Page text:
Why SP2010 is Just Like MySpace

That’s right – SP2010 is like MySpace: that same collection of poorly designed social sites for bands and rebellious pre-teens, where you can add every annoying tweak and customization you want, such as a hamster-shaped mouse cursor that dances to the latest Nicki Minaj musical travesty, building a visually and audibly offensive shrine to yourself. imageSome may like that, but to me its kind of like driving north through the central valley in California with the green canopies of nut and fruit tree farms on your left and the incredibly beautiful golden, rolling hills and scrub oak on your right, merging into the distant blue Sierra Nevada mountains….until they are scarred by someone’s careless disposal of rusted old vehicles and other household debris across their yards, left out in the sun to slowly decay and deteriorate, sometimes so disrupting the view that it can be difficult to see beyond the garbage to the beauty of the surrounding area. In some ways, SharePoint 2010 is like MySpace, while SharePoint 2013 is more akin to Facebook.

Overly dramatic visuals? Probably. But stick with me for a moment, and I’ll explain.

I was reading a couple blog posts where people were commenting on some of the customization limitations of the SharePoint 2013 Preview. On the surface, the new version does seem less flexible on what you can do within the workspace compared to 2010. How do I move web parts in between zones? Where are my context menus? You can still configure the platform, of course, but within certain boundaries.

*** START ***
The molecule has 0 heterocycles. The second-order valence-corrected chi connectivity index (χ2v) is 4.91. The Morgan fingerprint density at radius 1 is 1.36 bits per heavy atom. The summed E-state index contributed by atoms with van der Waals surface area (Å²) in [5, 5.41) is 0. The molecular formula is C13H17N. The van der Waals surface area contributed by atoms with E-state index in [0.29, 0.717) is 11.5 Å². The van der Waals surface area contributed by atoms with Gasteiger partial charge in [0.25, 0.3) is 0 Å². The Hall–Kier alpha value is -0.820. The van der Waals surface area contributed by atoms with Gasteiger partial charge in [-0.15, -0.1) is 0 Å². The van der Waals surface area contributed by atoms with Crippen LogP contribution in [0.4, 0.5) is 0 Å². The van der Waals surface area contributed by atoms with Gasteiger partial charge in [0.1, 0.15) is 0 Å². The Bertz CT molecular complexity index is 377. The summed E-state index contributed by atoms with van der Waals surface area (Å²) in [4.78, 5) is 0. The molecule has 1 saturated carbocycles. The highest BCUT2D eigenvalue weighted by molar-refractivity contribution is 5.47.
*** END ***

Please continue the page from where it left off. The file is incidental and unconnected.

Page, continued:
But this is all by design, ensuring your content can be consumed across browsers, tablets and mobile devices, and within your intranet, extranet, and public internet sites if you choose. Microsoft needed to rethink their strategy that would give more design capability to its users, but also make the platform more easily supportable. The new web content management (WCM) and design features make it easier to build out a construct for the presentation of your data, but some might view this as taking away your ability to modify every aspect of SharePoint.

And to some degree, that’s exactly right.

Kind of like moving from MySpace over to Facebook – from a social networking perspective, Facebook is much more controlled. You have some flexibility on how you can personalize your Facebook page, but its all done within the framework they allow. As a result, it’s a more effective platform. With SP2013 you have to build within the framework and use the new design management features (which allows you to design using Dreamweaver, Fireworks, or whatever else you’re used to building your HTML and CSS), and you can still make your site look just the way you want it to look, but in a scalable way.  But the main point here is that the design decisions are now back in the hands of people who have some formal training in design, and that's a good thing. Whether your design is tasteful or tasteless is still up to you.

Is this a fair comparison? It all sounded good in my head….

Christian Buckley

Christian is a Microsoft Regional Director and Office Servers and Services MVP, the Founder & CEO of CollabTalk LLC, an independent research and technical marketing services firm based in Salt Lake City, Utah, and CMO of revealit.io, a blockchain-based video technology company.